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Sources of Confidence - Men Vs. Woman


Related to my post of yesterday regarding our blind spots, one of my favorite cerebral thinkers, David Brooks of the New York Times, raises interesting questions about gender based attitudes connected with CONFIDENCE.

Does our source of confidence differ by gender? How so? And if so, can our organizations achieve higher levels of performance, decision making, and behavior by optimizing sources of confidence throughout an organization?

To tickle your curiosity:

Access the 3 minute YouTube video referenced in David’s piece:  and see the excerpts below.  Hopefully I've hooked you in and you'll access the full piece directly.


The New York Times

April 22, 2013

The Confidence Questions



 I’m wondering, as we make this blend, whether most of us need more of the stereotypically female trait of self-doubt or the stereotypically male trait of self-promotion.

... many women are too self-critical about their looks while many guys are too self-flattering.

 I thought this might be a job for crowd-sourcing sociology. I’m going to throw out some questions. If you (women and men) send answers based on your experiences to, I’ll quote them in future columns. Please describe personal incidents, along with general observations.

1. The first question: A generation after the feminist revolution, are women still, on average, less confident than men?

I’m not sure we’ve achieved parity when it comes to elemental confidence. When you read diaries of women born a century or centuries ago, you sometimes see them harboring doubts about their own essential importance, assumptions that they are to play a secondary role on earth, and feelings that their identity is dependent on someone else. How much does that mind-set linger?

2 …the second question: Are women still more likely to flow into different domains in your organization?

Some psychologists have observed that male self-confidence tends to be based on efficacy, how they perform tasks, while female self-confidence tends to be based on self-worth, on more general traits like integrity and compassion. If that’s true, men may be more eager to prove themselves by leaping to do the hard jobs.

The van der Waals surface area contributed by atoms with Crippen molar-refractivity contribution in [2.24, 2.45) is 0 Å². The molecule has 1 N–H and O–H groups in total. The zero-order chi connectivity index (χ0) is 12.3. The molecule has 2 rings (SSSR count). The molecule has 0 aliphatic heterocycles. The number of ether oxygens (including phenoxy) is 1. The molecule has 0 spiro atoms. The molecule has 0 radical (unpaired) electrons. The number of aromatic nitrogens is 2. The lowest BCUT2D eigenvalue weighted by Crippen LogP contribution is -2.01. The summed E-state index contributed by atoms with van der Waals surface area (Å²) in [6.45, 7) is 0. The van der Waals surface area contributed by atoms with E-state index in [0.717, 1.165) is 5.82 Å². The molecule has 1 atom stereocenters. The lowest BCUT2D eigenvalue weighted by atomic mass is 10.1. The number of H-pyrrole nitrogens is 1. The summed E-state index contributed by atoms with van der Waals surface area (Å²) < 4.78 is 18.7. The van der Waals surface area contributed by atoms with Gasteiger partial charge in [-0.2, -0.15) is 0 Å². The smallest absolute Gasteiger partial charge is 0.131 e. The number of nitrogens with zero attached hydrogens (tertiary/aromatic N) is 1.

3. Do we undervalue the talent for self-criticism the women display in that video [the main Web video in the Dove “Real Beauty” campaign]?

... you want people to be assertive enough to leap forward, but you also want them to be self-aware enough to honestly evaluate themselves.

We have piles of evidence to show that people overtrust their judgment and overestimate their goodness. Also, there is no easy correlation between self-esteem and actual performance.

Maybe the self-criticism those women displayed in the Dove ad is a rare skill to be harnessed and valued, at least to a degree. Maybe the self-observation talents that lead to bad feelings because we are imperfect also lead to better decision-making and better behavior for those capable of being acutely aware of their imperfections.

4. … my final question: In society generally, are more problems caused by overconfidence or underconfidence?

Access David Brooks' Article And The New York Times:

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